pivotal moments in the first film was a scene where Gekko strides through an admiring audience at a shareholders’ meeting, delivering his mantra: ‘Greed is good.’ That one phrase captured the ethos of Wall Street and of the culture the film was trying to attack.
In fact, that phrase did not spring from Stone’s imagination. Gekko’s intervention at the shareholders’ meeting was stolen from speeches made by Ivan Boesky, routinely described by the press as a ‘Wall Street raider’ who preached that capitalism was predicated on greed and that this was a good thing. (Eventually, the real Boesky and the fictional Gekko both went to jail for fraud.)
When the first Wall Street movie came out, India was in the midst of a mini-stock market boom. Till 1985, the stock market had been far removed from the consciousness of most middle-class Indians. But it suddenly began to be perceived as the perfect route to instant prosperity. You would see secretaries coming into work, clutching forms for Initial Public Offerings (IPOs). Tip sheets masquerading as newspapers were hawked on the streets of Nariman Point and the middle class suddenly went stock-market crazy.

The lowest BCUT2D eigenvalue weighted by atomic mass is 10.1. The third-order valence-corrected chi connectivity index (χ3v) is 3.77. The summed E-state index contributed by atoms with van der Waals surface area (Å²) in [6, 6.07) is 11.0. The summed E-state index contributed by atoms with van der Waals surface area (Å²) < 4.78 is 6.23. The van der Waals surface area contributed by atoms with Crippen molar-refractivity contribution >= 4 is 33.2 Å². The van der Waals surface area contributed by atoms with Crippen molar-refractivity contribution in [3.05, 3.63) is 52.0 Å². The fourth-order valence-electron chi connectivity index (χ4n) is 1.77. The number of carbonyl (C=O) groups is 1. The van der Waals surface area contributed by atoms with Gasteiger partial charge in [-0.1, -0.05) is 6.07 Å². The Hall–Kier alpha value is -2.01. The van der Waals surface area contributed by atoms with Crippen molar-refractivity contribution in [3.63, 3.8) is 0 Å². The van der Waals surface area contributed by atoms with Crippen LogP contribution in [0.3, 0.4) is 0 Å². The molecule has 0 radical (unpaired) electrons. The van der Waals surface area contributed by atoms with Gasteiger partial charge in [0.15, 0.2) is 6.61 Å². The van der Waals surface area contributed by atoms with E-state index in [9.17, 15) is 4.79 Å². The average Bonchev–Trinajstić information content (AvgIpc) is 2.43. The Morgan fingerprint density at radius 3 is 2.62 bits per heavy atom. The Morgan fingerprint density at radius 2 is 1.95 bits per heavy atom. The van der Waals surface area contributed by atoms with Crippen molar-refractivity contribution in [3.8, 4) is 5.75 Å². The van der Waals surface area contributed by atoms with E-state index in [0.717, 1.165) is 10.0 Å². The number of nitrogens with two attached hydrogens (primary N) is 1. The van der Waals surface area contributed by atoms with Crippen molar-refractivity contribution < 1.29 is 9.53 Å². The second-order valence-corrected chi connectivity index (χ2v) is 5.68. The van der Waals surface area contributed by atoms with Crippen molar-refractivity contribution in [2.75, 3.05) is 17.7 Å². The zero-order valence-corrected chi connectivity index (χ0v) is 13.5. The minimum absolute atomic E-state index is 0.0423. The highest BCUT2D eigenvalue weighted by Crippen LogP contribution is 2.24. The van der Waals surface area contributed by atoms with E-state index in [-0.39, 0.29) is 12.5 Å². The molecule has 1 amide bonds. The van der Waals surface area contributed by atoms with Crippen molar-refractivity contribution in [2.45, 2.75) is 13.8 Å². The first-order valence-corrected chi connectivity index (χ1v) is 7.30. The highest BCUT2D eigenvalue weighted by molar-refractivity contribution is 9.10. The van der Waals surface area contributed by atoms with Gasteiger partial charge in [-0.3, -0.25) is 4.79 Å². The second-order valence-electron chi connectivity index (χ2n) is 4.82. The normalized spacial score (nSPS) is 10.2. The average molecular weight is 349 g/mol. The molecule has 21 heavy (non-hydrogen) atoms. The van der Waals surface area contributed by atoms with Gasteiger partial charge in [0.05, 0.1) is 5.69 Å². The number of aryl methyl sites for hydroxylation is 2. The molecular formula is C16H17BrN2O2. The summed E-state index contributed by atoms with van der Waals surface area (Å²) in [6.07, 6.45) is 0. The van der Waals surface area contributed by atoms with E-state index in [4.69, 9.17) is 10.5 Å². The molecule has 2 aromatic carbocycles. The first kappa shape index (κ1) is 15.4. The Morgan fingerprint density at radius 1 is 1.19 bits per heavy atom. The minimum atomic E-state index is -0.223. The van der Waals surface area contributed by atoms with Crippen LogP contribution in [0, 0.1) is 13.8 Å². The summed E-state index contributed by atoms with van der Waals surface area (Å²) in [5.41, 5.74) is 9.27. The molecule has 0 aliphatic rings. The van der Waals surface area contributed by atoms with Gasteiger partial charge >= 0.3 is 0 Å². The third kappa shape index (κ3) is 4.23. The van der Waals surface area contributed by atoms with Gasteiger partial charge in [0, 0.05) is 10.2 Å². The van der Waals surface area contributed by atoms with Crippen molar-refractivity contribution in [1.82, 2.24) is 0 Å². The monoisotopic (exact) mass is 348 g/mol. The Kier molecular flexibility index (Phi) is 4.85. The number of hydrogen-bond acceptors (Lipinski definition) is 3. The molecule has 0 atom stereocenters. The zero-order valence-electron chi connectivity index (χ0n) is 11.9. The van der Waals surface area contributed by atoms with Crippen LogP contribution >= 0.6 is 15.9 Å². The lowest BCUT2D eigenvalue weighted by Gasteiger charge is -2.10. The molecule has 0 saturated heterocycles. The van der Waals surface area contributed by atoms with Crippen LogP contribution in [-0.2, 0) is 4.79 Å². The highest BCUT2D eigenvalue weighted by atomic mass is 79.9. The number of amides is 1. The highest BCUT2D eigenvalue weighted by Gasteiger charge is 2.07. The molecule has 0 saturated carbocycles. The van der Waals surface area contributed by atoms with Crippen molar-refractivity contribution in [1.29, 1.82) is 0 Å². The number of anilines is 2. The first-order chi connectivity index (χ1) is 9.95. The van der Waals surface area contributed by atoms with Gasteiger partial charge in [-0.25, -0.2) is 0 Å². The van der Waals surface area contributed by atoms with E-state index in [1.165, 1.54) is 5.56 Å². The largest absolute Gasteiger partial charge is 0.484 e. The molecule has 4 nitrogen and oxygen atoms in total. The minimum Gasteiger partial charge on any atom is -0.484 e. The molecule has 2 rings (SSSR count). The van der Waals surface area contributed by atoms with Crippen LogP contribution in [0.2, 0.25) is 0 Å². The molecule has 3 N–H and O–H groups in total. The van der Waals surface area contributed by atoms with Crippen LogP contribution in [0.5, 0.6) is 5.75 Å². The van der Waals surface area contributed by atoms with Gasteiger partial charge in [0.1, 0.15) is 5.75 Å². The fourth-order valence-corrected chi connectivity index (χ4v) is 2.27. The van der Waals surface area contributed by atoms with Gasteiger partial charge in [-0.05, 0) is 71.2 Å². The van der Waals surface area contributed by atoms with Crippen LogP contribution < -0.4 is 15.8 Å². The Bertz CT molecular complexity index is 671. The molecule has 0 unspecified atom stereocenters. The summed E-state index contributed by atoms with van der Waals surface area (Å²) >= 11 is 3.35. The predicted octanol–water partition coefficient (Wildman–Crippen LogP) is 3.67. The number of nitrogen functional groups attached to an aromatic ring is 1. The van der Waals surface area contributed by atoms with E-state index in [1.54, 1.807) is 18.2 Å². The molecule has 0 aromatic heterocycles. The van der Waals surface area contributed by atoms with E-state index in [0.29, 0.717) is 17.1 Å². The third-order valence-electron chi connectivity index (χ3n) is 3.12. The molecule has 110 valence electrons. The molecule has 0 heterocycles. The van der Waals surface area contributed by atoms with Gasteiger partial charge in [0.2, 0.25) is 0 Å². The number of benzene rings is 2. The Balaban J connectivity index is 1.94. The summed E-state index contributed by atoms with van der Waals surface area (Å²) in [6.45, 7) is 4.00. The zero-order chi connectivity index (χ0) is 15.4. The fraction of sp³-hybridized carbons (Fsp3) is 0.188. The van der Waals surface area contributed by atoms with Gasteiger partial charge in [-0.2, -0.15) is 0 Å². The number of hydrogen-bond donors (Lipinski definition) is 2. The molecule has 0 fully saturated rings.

Like many journos of my generation, I remain mystified by the stock market and its machinations. But even then it struck me that a philosophy that advocated greed could not be good for emerging India. Of course, I recognised that the market had an important role to play in mobilising resources and I accepted that there was money to be made in stocks.
But what worried me about the ethos of the stock market boom was its central message: you can get rich by doing nothing.
Wall Street had been intended by Oliver Stone as an attack on the culture of greed. Instead, in America at least, it had the opposite effect. Gekko became a role model for many young people and the movie managed to make the dull business of trading stocks and shares seem glamorous and sexy.
For a long time, I wondered if India would follow the American example. In the early 90s, there was an even bigger boom in the Indian stock market. I watched horrified as people took loans so that they could put money into the stock market. Salaried employees had come to believe that the money they earned from hard work was worthless. The path to immense wealth lay in buying stocks and shares. Greed was good. Hard work was for chumps.
I wrote about this in Counterpoint at the time. If a society believes that the path to riches lies in buying and selling pieces of paper rather than in making things, I said, then that society is in deep trouble. India could be one of the great success stories of the 21st century. But we could never do it unless we valued hard work and the creation of real wealth.
Events worked to confirm this view. The Harshad Mehta scam led to a collapse in the stock market and many of my colleagues lost their savings. In 1997, the Asian crisis drove home to me how fragile an economic bubble could be. As globalisation gathered pace, we were all at the mercy of the whims and yes, the greed, of global financiers. They could make or break our markets. They could destroy our currencies. And they could take economies from boom to bust.